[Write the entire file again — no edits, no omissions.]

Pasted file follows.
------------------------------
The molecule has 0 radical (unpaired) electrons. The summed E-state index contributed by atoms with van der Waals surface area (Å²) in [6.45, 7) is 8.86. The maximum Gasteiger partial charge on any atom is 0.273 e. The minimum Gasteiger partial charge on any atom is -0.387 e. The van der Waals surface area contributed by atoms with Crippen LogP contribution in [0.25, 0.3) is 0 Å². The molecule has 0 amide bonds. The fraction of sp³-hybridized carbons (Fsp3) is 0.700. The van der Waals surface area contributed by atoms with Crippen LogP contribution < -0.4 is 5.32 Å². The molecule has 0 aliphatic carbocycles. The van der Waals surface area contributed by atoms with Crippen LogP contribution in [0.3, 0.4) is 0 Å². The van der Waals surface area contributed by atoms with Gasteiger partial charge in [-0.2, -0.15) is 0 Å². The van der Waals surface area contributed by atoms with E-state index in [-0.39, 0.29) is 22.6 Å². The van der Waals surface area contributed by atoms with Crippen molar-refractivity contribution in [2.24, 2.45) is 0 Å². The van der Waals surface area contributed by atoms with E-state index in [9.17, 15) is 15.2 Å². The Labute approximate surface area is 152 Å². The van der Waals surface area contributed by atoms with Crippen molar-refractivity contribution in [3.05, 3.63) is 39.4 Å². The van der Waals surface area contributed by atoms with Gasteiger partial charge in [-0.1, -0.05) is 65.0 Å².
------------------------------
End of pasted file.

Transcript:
The molecule has 0 radical (unpaired) electrons. The summed E-state index contributed by atoms with van der Waals surface area (Å²) in [6.45, 7) is 8.86. The maximum Gasteiger partial charge on any atom is 0.273 e. The minimum Gasteiger partial charge on any atom is -0.387 e. The van der Waals surface area contributed by atoms with Crippen LogP contribution in [0.25, 0.3) is 0 Å². The molecule has 0 amide bonds. The fraction of sp³-hybridized carbons (Fsp3) is 0.700. The van der Waals surface area contributed by atoms with Crippen LogP contribution < -0.4 is 5.32 Å². The molecule has 0 aliphatic carbocycles. The van der Waals surface area contributed by atoms with Crippen LogP contribution in [0.3, 0.4) is 0 Å². The van der Waals surface area contributed by atoms with Gasteiger partial charge in [-0.2, -0.15) is 0 Å². The van der Waals surface area contributed by atoms with E-state index in [-0.39, 0.29) is 22.6 Å². The van der Waals surface area contributed by atoms with Crippen molar-refractivity contribution in [2.24, 2.45) is 0 Å². The van der Waals surface area contributed by atoms with E-state index in [9.17, 15) is 15.2 Å². The Labute approximate surface area is 152 Å². The van der Waals surface area contributed by atoms with Crippen molar-refractivity contribution in [3.05, 3.63) is 39.4 Å². The van der Waals surface area contributed by atoms with Gasteiger partial charge in [-0.1, -0.05) is 65.0 Å².